Excluding Social Security benefits, Black Americans have, on average, just 14 percent as much retirement wealth as whites.1 Latinos don't fare much better, with only 20 percent as much retirement wealth as white Americans. What's behind this retirement race gap, and what could financial professionals do to help close it?
What's Behind the Retirement Race Gap?
The race gap in retirement savings is a multifaceted problem that may require a multifaceted result.
First, Black Americans have had only a few generations to build wealth—from slavery to Jim Crow laws to segregation. The opportunities for Black individuals to accumulate wealth and pass it along to the next generation have been few and far between. More Black families tend to be headed by a single individual (usually a female), and the combination of racism and sexism in the job market could mean that many more Black families live below the poverty level.
The pandemic further exacerbated this inequity, as many women left the workforce to care for young children or other relatives. Black and Latino communities were harder hit by the coronavirus than white communities, with significantly more Black and Latino individuals becoming permanently disabled or dying due to COVID complications.
How Can Financial Professionals Help Close This Gap?
There are a couple of proposals that could help close this gap on a societal level. These include:
- Lowering Social Security's full retirement age. Not only do more Black workers report that they have highly physical jobs, but they also have a statistically shorter lifespan—which could mean that they are forced into retirement at an earlier age (therefore receive less in benefits) and are more likely to pass away after receiving just a few years of benefits. Updating the early retirement reductions could allow those in physical jobs to retire earlier without being financially penalized.
- Reducing the number of earning years Social Security calculates. As of now, Social Security benefits are based on a worker's 35 highest-earning years. This means those who are forced out of the workforce to care for others may have their benefits reduced through no fault of their own. Lowering this to 25 or 30 years could potentially allow Black individuals to qualify for a higher Social Security benefit than would otherwise be available.
While financial professionals may not be able to put these proposals into action themselves, they do a lot on the individual level to help minorities improve their relative financial standing and helping them work towards saving appropriately for retirement.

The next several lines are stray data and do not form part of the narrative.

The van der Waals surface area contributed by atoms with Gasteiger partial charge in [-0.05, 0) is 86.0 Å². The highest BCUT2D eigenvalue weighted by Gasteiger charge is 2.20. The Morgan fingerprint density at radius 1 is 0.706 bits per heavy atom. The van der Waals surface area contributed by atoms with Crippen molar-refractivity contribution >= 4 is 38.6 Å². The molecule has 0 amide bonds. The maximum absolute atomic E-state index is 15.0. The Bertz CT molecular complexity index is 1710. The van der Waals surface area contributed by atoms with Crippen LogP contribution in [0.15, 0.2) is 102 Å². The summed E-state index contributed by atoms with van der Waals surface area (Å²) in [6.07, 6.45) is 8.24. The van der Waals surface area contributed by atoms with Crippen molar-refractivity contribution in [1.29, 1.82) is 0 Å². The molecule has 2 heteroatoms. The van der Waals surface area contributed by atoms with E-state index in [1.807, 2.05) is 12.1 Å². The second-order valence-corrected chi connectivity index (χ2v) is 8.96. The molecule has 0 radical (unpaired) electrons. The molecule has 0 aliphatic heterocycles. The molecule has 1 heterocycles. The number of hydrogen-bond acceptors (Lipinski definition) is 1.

- Conduct outreach to Black and Latino communities to increase financial literacy. Many people assume they can't afford a financial professional—or don't need one until they have more assets to manage. By engaging in educational and outreach efforts among underserved communities and showing them what a well-funded retirement could look like, you may increase financial knowledge among those who need it the most.
- Encourage business clients to enact automatic enrollment in retirement plans. The statistics are clear—businesses that automatically enroll their employees in retirement plans have far greater participation rates than businesses that require employees to opt in.2
- Offer self-serve financial management tools. Many retirement platforms offer self-serve tools like investment calculators and projections. These tools help people see how their funds are likely to grow—and how increasing or decreasing their retirement contributions may change this trajectory.
1 America’s Retirement Race Gap, and Ideas for Closing It, New York Times, https://www.nytimes.com/2020/08/14/business/retirement-inequality-racism.html
2 Turning the Tide on the Retirement Race Gap, Morgan Stanley, https://www.morganstanley.com/atwork/articles/retirement-planning-race-wealth-gap
The opinions voiced in this material are for general information only and are not intended to provide specific advice or recommendations for any individual.
All information is believed to be from reliable sources; however LPL Financial makes no representation as to its completeness or accuracy.
This article was prepared by WriterAccess.
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